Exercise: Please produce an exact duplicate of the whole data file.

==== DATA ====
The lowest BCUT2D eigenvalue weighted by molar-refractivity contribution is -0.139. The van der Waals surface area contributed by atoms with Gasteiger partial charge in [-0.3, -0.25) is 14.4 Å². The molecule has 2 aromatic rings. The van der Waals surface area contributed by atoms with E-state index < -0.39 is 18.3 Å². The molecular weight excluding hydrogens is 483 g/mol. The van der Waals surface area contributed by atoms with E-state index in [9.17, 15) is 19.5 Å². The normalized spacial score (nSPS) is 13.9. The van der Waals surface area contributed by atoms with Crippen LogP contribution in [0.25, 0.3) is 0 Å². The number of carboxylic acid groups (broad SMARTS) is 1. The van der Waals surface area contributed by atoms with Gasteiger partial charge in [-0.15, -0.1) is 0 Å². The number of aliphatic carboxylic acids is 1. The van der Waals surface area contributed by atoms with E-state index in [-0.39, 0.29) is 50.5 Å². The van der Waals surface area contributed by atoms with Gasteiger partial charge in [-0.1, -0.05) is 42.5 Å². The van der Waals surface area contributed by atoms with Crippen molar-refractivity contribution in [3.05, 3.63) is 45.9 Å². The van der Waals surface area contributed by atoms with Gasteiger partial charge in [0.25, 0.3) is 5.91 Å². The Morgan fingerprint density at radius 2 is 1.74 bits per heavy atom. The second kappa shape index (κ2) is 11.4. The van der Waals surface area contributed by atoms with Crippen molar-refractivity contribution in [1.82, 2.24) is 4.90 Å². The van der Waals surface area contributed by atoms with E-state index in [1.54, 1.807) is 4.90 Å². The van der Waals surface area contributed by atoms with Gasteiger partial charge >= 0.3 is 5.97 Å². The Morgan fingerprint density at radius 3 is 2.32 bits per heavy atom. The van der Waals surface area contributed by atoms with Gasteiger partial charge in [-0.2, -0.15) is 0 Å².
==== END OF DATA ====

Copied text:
The lowest BCUT2D eigenvalue weighted by molar-refractivity contribution is -0.139. The van der Waals surface area contributed by atoms with Gasteiger partial charge in [-0.3, -0.25) is 14.4 Å². The molecule has 2 aromatic rings. The van der Waals surface area contributed by atoms with E-state index < -0.39 is 18.3 Å². The molecular weight excluding hydrogens is 483 g/mol. The van der Waals surface area contributed by atoms with E-state index in [9.17, 15) is 19.5 Å². The normalized spacial score (nSPS) is 13.9. The van der Waals surface area contributed by atoms with Crippen LogP contribution in [0.25, 0.3) is 0 Å². The number of carboxylic acid groups (broad SMARTS) is 1. The van der Waals surface area contributed by atoms with Gasteiger partial charge in [-0.15, -0.1) is 0 Å². The number of aliphatic carboxylic acids is 1. The van der Waals surface area contributed by atoms with E-state index in [-0.39, 0.29) is 50.5 Å². The van der Waals surface area contributed by atoms with Gasteiger partial charge in [-0.1, -0.05) is 42.5 Å². The van der Waals surface area contributed by atoms with Crippen molar-refractivity contribution in [3.05, 3.63) is 45.9 Å². The van der Waals surface area contributed by atoms with Gasteiger partial charge in [0.25, 0.3) is 5.91 Å². The Morgan fingerprint density at radius 2 is 1.74 bits per heavy atom. The second kappa shape index (κ2) is 11.4. The van der Waals surface area contributed by atoms with Crippen molar-refractivity contribution in [1.82, 2.24) is 4.90 Å². The van der Waals surface area contributed by atoms with E-state index in [1.54, 1.807) is 4.90 Å². The van der Waals surface area contributed by atoms with Gasteiger partial charge >= 0.3 is 5.97 Å². The Morgan fingerprint density at radius 3 is 2.32 bits per heavy atom. The van der Waals surface area contributed by atoms with Gasteiger partial charge in [-0.2, -0.15) is 0 Å².